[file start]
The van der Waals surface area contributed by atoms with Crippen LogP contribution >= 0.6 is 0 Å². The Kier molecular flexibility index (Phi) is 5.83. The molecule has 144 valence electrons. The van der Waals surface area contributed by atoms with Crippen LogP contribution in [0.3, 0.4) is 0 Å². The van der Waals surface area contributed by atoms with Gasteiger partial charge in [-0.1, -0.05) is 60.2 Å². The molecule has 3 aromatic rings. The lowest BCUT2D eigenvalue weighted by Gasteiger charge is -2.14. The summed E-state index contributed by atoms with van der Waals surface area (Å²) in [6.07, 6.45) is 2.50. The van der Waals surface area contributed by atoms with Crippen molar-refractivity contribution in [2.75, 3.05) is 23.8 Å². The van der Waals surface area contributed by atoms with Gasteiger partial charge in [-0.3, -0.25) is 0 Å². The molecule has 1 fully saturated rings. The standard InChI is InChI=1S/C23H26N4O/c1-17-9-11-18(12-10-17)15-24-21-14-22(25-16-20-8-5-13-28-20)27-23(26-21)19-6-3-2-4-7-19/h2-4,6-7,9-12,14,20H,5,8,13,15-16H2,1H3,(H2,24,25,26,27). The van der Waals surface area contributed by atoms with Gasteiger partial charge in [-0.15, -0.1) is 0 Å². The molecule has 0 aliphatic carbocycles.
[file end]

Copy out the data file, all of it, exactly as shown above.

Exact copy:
The van der Waals surface area contributed by atoms with Crippen LogP contribution >= 0.6 is 0 Å². The Kier molecular flexibility index (Phi) is 5.83. The molecule has 144 valence electrons. The van der Waals surface area contributed by atoms with Crippen LogP contribution in [0.3, 0.4) is 0 Å². The van der Waals surface area contributed by atoms with Gasteiger partial charge in [-0.1, -0.05) is 60.2 Å². The molecule has 3 aromatic rings. The lowest BCUT2D eigenvalue weighted by Gasteiger charge is -2.14. The summed E-state index contributed by atoms with van der Waals surface area (Å²) in [6.07, 6.45) is 2.50. The van der Waals surface area contributed by atoms with Crippen molar-refractivity contribution in [2.75, 3.05) is 23.8 Å². The van der Waals surface area contributed by atoms with Gasteiger partial charge in [-0.3, -0.25) is 0 Å². The molecule has 1 fully saturated rings. The standard InChI is InChI=1S/C23H26N4O/c1-17-9-11-18(12-10-17)15-24-21-14-22(25-16-20-8-5-13-28-20)27-23(26-21)19-6-3-2-4-7-19/h2-4,6-7,9-12,14,20H,5,8,13,15-16H2,1H3,(H2,24,25,26,27). The van der Waals surface area contributed by atoms with Gasteiger partial charge in [-0.15, -0.1) is 0 Å². The molecule has 0 aliphatic carbocycles.